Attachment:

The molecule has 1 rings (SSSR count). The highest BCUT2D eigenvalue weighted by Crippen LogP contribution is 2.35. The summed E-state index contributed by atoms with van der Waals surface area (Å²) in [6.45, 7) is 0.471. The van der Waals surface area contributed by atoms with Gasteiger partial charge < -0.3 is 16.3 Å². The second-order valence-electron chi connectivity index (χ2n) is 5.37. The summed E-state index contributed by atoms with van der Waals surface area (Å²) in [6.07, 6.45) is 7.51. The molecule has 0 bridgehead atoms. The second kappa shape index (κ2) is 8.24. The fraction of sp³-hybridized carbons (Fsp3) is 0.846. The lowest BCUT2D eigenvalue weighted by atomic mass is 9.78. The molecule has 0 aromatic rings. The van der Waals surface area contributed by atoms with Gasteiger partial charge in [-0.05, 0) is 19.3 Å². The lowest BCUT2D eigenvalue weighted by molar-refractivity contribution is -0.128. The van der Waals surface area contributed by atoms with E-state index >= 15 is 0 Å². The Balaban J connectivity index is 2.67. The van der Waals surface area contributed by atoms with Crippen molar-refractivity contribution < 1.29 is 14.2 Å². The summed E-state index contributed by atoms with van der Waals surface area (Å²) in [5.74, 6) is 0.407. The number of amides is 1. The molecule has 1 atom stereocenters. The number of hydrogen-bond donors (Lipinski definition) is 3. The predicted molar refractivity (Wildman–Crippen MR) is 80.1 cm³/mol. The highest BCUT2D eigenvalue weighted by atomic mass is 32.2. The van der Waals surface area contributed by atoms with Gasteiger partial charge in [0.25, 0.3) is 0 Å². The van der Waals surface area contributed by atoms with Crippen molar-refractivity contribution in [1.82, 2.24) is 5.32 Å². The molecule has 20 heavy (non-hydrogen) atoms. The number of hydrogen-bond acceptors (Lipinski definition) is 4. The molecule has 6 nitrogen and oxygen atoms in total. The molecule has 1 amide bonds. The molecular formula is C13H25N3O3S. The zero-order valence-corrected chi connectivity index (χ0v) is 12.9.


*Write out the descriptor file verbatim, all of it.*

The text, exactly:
The molecule has 1 rings (SSSR count). The highest BCUT2D eigenvalue weighted by Crippen LogP contribution is 2.35. The summed E-state index contributed by atoms with van der Waals surface area (Å²) in [6.45, 7) is 0.471. The van der Waals surface area contributed by atoms with Gasteiger partial charge < -0.3 is 16.3 Å². The second-order valence-electron chi connectivity index (χ2n) is 5.37. The summed E-state index contributed by atoms with van der Waals surface area (Å²) in [6.07, 6.45) is 7.51. The molecule has 0 bridgehead atoms. The second kappa shape index (κ2) is 8.24. The fraction of sp³-hybridized carbons (Fsp3) is 0.846. The lowest BCUT2D eigenvalue weighted by atomic mass is 9.78. The molecule has 0 aromatic rings. The van der Waals surface area contributed by atoms with Gasteiger partial charge in [-0.05, 0) is 19.3 Å². The lowest BCUT2D eigenvalue weighted by molar-refractivity contribution is -0.128. The van der Waals surface area contributed by atoms with E-state index >= 15 is 0 Å². The Balaban J connectivity index is 2.67. The van der Waals surface area contributed by atoms with Crippen molar-refractivity contribution < 1.29 is 14.2 Å². The summed E-state index contributed by atoms with van der Waals surface area (Å²) in [5.74, 6) is 0.407. The number of amides is 1. The molecule has 1 atom stereocenters. The number of hydrogen-bond donors (Lipinski definition) is 3. The predicted molar refractivity (Wildman–Crippen MR) is 80.1 cm³/mol. The highest BCUT2D eigenvalue weighted by atomic mass is 32.2. The van der Waals surface area contributed by atoms with Gasteiger partial charge in [0.25, 0.3) is 0 Å². The van der Waals surface area contributed by atoms with Crippen molar-refractivity contribution in [1.82, 2.24) is 5.32 Å². The molecule has 20 heavy (non-hydrogen) atoms. The number of hydrogen-bond acceptors (Lipinski definition) is 4. The molecule has 6 nitrogen and oxygen atoms in total. The molecule has 1 amide bonds. The molecular formula is C13H25N3O3S. The zero-order valence-corrected chi connectivity index (χ0v) is 12.9.